She now called me Gregory, so I knew she had the right person. She handed me the information sheet I’m holding in the photo above, along with the testing kit, and directed me the fifteen feet to the testing area.
The woman could not have been more friendly or helpful. While the test is very simple, she explained each step. It went pretty close to this:
“I’m going to place this swab deep into your nose. I will turn it about a bit on the insides of your nose and then remove it. It will take less than thirty seconds. You might react with a cough or sneeze. You will need to keep your head still. Are you ready?”
I told her I was ready, and that I expected to cough.
She inserted the swab what felt like a few inches deep. She twirled it around, rubbing the inner walls of my right nostril, and slid it out. It took no more than ten seconds.
I didn’t cough. Or sneeze.
What it felt like
Those who’ve been tested have used a variety of words to describe the swabbing. Some have found it uncomfortable. Some have described it as unpleasant. Others, weird. A small number, painful.
For me, it was neither uncomfortable nor painful. It’s an odd sensation, simply because I’ve never had a swab rubbed around deep inside my nose, but it was in no way unpleasant. And it was completed so quickly that there wasn’t time to start wishing she would remove it.
Waiting for the results
Soon after arriving home, I received a text. Because of the large number of tests being done, I probably won’t get my results in the desired two to three days. The text told me to expect four to six days.
And so I wait. Keeping myself isolated. Longing to go to Iowa.
Extraordinary: Vonna Leckband, Julie’s mom, my mother-in-law.
~ ~ ~ ~ ~ ~ ~ ~ ~
I only called her Mom, so I won’t part from that now. Mom’s obituary, lovingly composed by her oldest daughter, Laurie, displays a resume replete with accomplishments, filled with variety, spanning jobs, to joys, to volunteer work, to dedication to her family: http://www.waltonrostefuneralhome.com/obituary/vona-leckband
Leaving no proof untold, I offer my favorite in bolstering my claim that Mom was extraordinary. Over the nineteen years I knew her, Mom and I enjoyed many long conversations. Loving to learn family histories, I often asked about hers.
I knew from the start that Mom was Dad’s second wife. Sadly, his first wife, Patty, died of Multiple Sclerosis while in her twenties, leaving him with two young children. He was around thirty, and Mom twenty, when they met and soon married.
“Mom, you were so young,” I began. “Here was this man, with two young children. Did you hesitate at all to date him? And marry him? You took on so much.”
She thought for a moment. Her face told me she was pondering those days. “No,” she replied. “I loved Larry. I wanted to marry him. I loved Laurie and Mark.” She laughed. “I was young. I probably had no idea what I was getting into.”
Now, we both laughed. And, I thought, “She knew exactly what she was getting into. That’s who she is.”
~ ~ ~ ~ ~ ~ ~ ~ ~
Mom died on July 3. On May 17, she suffered a hemorrhagic stroke. After four weeks in ICU and a week in acute care, she was in her second week at a rehab center when another stroke on July 2 was too much for her.
When Mom suffered the initial stroke, that her family rallied to her showed the fruit from the family vine she cultivated.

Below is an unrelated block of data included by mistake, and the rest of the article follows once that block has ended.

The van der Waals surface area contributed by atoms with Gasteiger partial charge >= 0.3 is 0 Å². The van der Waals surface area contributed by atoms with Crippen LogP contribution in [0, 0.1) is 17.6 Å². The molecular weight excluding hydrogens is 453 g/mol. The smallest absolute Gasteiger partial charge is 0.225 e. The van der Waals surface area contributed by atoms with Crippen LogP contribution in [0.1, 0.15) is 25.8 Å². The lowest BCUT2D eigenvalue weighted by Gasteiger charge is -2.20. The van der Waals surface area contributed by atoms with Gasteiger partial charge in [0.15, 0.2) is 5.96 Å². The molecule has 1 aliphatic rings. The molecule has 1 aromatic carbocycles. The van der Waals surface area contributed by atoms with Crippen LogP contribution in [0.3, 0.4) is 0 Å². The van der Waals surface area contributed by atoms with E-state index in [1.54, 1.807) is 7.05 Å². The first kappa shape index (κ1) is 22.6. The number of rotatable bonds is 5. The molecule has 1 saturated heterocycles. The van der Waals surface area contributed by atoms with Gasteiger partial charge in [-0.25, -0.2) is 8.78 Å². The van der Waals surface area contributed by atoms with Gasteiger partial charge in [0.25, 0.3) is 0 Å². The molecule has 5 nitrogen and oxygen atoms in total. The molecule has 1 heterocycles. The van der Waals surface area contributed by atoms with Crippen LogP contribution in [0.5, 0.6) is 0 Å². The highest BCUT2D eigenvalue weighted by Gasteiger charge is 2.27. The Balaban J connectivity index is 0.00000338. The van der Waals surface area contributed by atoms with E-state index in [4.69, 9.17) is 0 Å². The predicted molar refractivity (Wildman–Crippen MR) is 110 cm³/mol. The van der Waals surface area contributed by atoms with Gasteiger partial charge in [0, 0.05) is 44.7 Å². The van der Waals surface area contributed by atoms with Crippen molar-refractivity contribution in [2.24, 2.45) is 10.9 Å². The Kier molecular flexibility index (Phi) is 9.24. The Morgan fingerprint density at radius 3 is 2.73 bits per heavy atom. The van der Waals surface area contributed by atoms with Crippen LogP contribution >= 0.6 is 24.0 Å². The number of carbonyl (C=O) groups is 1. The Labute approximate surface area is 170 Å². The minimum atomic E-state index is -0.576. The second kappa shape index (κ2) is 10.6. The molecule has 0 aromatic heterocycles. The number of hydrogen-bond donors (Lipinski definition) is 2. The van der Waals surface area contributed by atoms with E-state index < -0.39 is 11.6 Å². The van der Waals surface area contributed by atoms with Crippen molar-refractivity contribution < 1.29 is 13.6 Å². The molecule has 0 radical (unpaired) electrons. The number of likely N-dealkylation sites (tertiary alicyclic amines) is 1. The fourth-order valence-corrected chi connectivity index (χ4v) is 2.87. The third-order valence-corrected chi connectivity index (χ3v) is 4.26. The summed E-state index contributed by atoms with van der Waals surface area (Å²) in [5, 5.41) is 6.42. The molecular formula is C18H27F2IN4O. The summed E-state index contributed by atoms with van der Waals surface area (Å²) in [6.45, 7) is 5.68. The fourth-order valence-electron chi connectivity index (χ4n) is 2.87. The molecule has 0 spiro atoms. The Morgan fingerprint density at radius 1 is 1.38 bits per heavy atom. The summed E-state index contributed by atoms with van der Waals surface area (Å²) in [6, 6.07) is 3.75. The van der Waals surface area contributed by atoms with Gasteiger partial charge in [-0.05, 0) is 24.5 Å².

Julie’s immediate reaction was that we had to go, despite the pandemic. That their county in Northwest Iowa has yet to suffer a COVID-19 death, we were more concerned that we might take it there than that we might pick it up. We had been taking great care since March, and would continue to do so as we made the 675-mile drive.
That Julie had been doing her job from home since March meant she could do it at her folks’ place, a blessing in the midst of the virus curse. We stayed a week, then returned to Indianapolis. On May 30, Julie returned to Iowa. Her sisters have been there, too: her two older sisters, Laurie and Sheri, who live near the Twin Cities, and the youngest, Amber, who lives across the road from the folks. As Mom and Dad always hunkered down for their kids, now the kids hunkered down for their parents.
~ ~ ~ ~ ~ ~ ~ ~ ~
I spoke to Mom before I ever spoke with Julie.
Julie and I met in 2000 when she sent me a letter in response to my magazine article. Snail mail turned to email. When, in 2001, we both were divorcing, our occasional emails turned to commiserating with each other, which resulted in our really getting to know each other, from which deep affection sprouted.
These were the days before social media, so we couldn’t easily connect online. When I told Julie I wanted to talk, she hesitated. Finally, I could wait no more. I knew she’d told her folks about me, so I found their phone number.
Mom answered. I said, “If I told you my name is Greg Eilers, from Port Hope, Michigan, would you know who I was talking about?” She reacted with laughter. “Yes, I know who you are. Julie’s told me all about you.” We were off and running.
When I whisked Julie from Iowa to Michigan, the plume in my cap was that I was a Lutheran minister. These folks are generations-deep Lutherans, with a number of pastors in the family tree. Even so, Mom loved to poke me that I stole her daughter far away to Michigan.
I had posted my sermons on my congregation’s website, and she loved reading them. In 2014, when my health forced me into an early retirement, Mom encouraged me to get back into the ministry, even if I had to start my own congregation.
My health issue was as unique as it was severe. Over the five years I dealt with it, Mom’s love for Julie and me shone bright and constant.
~ ~ ~ ~ ~ ~ ~ ~ ~
When I was young, I saw this poster at work: Your influence is either positive or negative. It’s never neutral. Since Mom died, I noticed something that was always before me, but had not yet landed: her four daughters are just like her. Her influence is reflected in them … and it’s all positive.
Mom was hard-working. So is each daughter.